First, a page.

China's futures market should improve services provided to companies and further open up to international investors to better serve the real economy, experts said during a forum on Wednesday.
During the two-day online 2021 China (Zhengzhou) International Futures Forum, which started on Wednesday, Fang Xinghai, vice-chairman of the China Securities Regulatory Commission, said in the opening speech that China's futures market should grow into an international pricing and risk management platform that can serve the domestic market and connect the international market. It should also help facilitate the country's green development strategy by launching carbon emission futures, Fang said.
More products should be rolled out, and more new commodities futures and financial futures products should be introduced. Special agricultural futures can be launched to help advance rural revitalization, while the combination between insurance and futures should be optimized, he said.
The futures market should better serve small and medium-sized enterprises as well as those downstream in the industrial chain, Fang added. More large industrial companies should participate in the futures market so the market's operation quality and the effectiveness of companies' risk management can be improved, he said.
Continued efforts should be made to further open up the futures market. Bonded settlement and cash settlement should be adopted so that international investors can better participate. Breakthroughs should be made in soybean and palm oil futures in the Asian market so that China's commodities market can be more influential internationally in terms of pricing.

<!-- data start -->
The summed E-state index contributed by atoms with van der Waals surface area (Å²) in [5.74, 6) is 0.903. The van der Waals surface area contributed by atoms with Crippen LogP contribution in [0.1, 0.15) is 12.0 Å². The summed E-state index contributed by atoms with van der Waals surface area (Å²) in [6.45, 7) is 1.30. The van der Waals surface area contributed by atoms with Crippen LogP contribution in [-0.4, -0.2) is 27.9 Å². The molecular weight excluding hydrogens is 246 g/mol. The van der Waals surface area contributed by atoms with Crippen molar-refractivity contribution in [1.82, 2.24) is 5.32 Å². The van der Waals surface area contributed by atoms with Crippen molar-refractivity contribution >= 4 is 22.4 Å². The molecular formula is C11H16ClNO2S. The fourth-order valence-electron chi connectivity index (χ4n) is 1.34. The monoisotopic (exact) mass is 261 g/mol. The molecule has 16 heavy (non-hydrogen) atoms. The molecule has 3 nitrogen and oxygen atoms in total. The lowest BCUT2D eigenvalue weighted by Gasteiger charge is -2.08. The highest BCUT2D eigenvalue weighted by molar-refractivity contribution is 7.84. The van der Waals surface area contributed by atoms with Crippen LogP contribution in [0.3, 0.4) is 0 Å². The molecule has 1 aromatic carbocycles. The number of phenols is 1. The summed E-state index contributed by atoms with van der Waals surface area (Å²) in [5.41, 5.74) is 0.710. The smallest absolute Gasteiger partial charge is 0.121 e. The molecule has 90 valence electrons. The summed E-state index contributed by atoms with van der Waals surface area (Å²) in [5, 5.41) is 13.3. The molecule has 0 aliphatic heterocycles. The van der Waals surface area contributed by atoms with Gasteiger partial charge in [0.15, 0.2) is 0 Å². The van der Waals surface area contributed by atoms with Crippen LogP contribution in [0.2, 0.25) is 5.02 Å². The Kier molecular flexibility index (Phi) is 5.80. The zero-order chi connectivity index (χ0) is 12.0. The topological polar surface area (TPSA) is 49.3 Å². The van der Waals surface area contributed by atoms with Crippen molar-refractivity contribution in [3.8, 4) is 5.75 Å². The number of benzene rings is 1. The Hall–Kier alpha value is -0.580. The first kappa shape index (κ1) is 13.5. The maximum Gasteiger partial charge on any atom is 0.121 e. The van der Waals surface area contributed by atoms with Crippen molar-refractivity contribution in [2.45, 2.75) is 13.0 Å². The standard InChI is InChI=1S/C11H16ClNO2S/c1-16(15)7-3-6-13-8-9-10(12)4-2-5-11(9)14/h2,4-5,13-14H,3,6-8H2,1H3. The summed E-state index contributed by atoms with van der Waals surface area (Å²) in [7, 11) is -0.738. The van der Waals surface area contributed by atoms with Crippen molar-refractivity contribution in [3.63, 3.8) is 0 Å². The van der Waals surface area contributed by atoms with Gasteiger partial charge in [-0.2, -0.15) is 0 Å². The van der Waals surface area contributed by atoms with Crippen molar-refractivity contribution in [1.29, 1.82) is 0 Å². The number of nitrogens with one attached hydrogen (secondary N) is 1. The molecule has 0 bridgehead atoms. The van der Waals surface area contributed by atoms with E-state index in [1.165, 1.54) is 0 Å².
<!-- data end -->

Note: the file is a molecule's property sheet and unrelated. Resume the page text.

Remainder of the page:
In a list released by Futures Industry Association in late July, the Zhengzhou Commodity Exchange ranked seventh globally in terms of total trading volume in futures and derivatives.
It is the exchange's long term goal of better serving the real economy by providing more products and improving services to companies, said Xiong Jun, chairman of the Zhengzhou Commodity Exchange.
On one hand, the exchange will provide tailor-made services for State-owned enterprises, public companies and SMEs. On the other, continued opening-up will be carried out by supporting qualified foreign institutional investors and renminbi qualified foreign institutional investors to take part in the futures trading at the exchange, he said.
After three decades of development, China's futures market has seen 94 futures and option products launched, covering major economic sectors such as agriculture, nonferrous metal, steel, energy, chemicals and finance. A total of nine products, such as yuan-denominated crude oil futures, have been made accessible to overseas investors, making the Chinese futures market more influential globally.
Source: China Daily
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